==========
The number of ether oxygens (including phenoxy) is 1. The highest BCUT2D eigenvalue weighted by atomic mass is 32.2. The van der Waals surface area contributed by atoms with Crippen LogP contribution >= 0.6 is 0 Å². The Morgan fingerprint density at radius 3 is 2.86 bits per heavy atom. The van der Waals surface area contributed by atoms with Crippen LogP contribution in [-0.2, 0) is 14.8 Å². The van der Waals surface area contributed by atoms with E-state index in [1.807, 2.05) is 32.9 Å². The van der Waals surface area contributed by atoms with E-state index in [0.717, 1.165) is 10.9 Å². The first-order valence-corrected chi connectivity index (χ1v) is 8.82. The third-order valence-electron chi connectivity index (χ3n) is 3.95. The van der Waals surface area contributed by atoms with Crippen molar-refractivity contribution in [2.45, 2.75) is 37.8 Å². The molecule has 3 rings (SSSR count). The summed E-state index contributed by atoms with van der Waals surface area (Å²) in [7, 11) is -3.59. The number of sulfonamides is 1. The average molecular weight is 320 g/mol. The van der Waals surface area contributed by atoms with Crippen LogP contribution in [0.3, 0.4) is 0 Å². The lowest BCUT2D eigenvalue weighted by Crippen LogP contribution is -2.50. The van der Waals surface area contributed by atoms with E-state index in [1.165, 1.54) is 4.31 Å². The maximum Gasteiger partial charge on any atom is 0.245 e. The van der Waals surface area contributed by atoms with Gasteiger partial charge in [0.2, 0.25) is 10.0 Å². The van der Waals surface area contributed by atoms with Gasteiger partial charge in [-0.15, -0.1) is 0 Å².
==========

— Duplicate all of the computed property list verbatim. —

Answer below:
The number of ether oxygens (including phenoxy) is 1. The highest BCUT2D eigenvalue weighted by atomic mass is 32.2. The van der Waals surface area contributed by atoms with Crippen LogP contribution >= 0.6 is 0 Å². The Morgan fingerprint density at radius 3 is 2.86 bits per heavy atom. The van der Waals surface area contributed by atoms with Crippen LogP contribution in [-0.2, 0) is 14.8 Å². The van der Waals surface area contributed by atoms with E-state index in [1.807, 2.05) is 32.9 Å². The van der Waals surface area contributed by atoms with E-state index in [0.717, 1.165) is 10.9 Å². The first-order valence-corrected chi connectivity index (χ1v) is 8.82. The third-order valence-electron chi connectivity index (χ3n) is 3.95. The van der Waals surface area contributed by atoms with Crippen molar-refractivity contribution in [2.45, 2.75) is 37.8 Å². The molecule has 3 rings (SSSR count). The summed E-state index contributed by atoms with van der Waals surface area (Å²) in [7, 11) is -3.59. The number of sulfonamides is 1. The average molecular weight is 320 g/mol. The van der Waals surface area contributed by atoms with Crippen LogP contribution in [0.3, 0.4) is 0 Å². The lowest BCUT2D eigenvalue weighted by Crippen LogP contribution is -2.50. The van der Waals surface area contributed by atoms with E-state index in [1.165, 1.54) is 4.31 Å². The maximum Gasteiger partial charge on any atom is 0.245 e. The van der Waals surface area contributed by atoms with Gasteiger partial charge in [0.2, 0.25) is 10.0 Å². The van der Waals surface area contributed by atoms with Gasteiger partial charge in [-0.15, -0.1) is 0 Å².